Infrastructure can be a black box only if its knobs and buttons are accessible

I spent hours at Interop yesterday listening to folks talk about “infrastructure.” It’s a hot topic, to be sure, especially as it relates to cloud computing. After all, it’s a keyword in “Infrastructure as a Service.” The problem is that when most of people say “infrastructure” blackbox1it appears what they really mean is “server” and that just isn’t accurate.

If you haven’t been a data center lately there is a whole lot of other “stuff” that falls under the infrastructure moniker in a data center that isn’t a server. You might also have a firewall, anti-virus scanning solutions, a web application firewall, a Load balancer, WAN optimization solutions, identity management stores, routers, switches, storage arrays, a storage network, an application delivery network, and other networky-type devices. Oh there’s more than that but I can’t very well just list every possible solution that falls under the “infrastructure” umbrella or we’d never get to the point.

blockquote In information technology and on the Internet, infrastructure is the physical hardware used to interconnect computers and users. Infrastructure includes the transmission media, including telephone lines, cable television lines, and satellites and antennas, and also the routers, aggregators, repeaters, and other devices that control transmission paths. Infrastructure also includes the software used to send, receive, and manage the signals that are transmitted.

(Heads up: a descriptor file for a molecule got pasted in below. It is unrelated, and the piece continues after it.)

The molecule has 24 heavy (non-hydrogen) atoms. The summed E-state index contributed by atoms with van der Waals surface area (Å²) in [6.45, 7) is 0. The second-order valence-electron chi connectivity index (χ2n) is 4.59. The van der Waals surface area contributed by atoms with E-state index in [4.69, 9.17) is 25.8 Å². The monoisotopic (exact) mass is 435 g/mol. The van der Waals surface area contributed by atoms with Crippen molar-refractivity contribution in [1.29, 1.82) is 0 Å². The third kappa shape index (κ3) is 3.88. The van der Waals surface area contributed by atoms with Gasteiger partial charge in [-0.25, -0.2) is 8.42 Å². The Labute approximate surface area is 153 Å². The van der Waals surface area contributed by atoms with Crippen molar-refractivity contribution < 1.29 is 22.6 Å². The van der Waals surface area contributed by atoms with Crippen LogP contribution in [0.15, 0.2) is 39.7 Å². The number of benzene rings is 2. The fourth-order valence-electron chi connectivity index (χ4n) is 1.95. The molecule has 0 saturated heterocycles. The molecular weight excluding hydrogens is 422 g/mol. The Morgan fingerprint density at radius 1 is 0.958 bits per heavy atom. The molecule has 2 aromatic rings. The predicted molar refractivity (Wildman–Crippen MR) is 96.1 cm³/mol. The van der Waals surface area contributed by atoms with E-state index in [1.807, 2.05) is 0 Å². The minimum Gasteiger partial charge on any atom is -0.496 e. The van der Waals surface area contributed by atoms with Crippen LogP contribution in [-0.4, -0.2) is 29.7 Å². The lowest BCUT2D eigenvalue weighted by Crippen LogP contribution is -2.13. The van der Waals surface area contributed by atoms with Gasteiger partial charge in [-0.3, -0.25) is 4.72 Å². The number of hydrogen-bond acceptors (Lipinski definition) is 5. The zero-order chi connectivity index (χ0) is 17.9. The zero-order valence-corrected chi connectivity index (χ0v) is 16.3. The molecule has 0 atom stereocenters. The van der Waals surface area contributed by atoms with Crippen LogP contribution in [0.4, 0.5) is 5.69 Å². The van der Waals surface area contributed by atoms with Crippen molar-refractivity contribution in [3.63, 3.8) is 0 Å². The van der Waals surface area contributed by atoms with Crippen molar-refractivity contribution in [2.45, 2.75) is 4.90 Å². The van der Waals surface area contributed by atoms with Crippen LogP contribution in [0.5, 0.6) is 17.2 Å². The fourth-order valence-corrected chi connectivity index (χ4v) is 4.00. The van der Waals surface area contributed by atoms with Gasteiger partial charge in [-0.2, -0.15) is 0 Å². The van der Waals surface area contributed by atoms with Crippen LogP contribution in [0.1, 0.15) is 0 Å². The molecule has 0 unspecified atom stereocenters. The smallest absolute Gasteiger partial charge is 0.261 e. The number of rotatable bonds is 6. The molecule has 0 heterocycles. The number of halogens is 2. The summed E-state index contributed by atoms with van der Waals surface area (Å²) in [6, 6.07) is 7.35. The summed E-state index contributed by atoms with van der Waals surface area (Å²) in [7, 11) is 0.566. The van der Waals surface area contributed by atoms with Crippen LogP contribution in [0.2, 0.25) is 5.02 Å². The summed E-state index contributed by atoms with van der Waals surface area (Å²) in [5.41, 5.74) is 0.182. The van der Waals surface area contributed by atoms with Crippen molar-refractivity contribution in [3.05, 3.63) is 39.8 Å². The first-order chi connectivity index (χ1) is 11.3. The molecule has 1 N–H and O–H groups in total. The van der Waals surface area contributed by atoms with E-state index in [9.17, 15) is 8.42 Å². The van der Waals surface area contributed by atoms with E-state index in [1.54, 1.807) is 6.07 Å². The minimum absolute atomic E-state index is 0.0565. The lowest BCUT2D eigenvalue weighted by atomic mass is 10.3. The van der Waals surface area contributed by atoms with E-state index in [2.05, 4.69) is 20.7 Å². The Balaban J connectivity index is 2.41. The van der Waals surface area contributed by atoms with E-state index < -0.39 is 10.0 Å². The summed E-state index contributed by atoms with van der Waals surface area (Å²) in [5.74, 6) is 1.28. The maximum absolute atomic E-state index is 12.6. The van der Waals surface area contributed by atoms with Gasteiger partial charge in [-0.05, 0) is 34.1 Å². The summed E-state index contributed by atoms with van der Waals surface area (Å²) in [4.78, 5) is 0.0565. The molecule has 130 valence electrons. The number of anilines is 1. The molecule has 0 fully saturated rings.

In some usages, infrastructure refers to interconnecting hardware and software and not to computers and other devices that are interconnected. However, to some information technology users, infrastructure is viewed as everything that supports the flow and processing of information.

-- TechTarget definition of “infrastructure”

The reason this is important to remember is that people continue to put forth the notion that cloud should be a “black box” with regards to infrastructure. Now in a general sense I agree with that sentiment but if – and only if – there is a mechanism to manage the resources and services provided by that “black boxed” infrastructure. For example, “servers” are infrastructure and today are very “black box” but every IaaS (Infrastructure as a Service) provider offers the means by which those resources can be managed and controlled by the customer. The hardware is the black box, not the software. The hardware becomes little more than a service.

That needs to – nay, must extend to – the rest of the infrastructure. You know, the network infrastructure that is ultimately responsibly for delivering the applications that are being deployed on that black-box server infrastructure. The devices and services that interconnect users and applications. It simply isn’t enough to wave a hand at the network infrastructure and say “it doesn’t matter” because as a matter of fact it certainly does matter.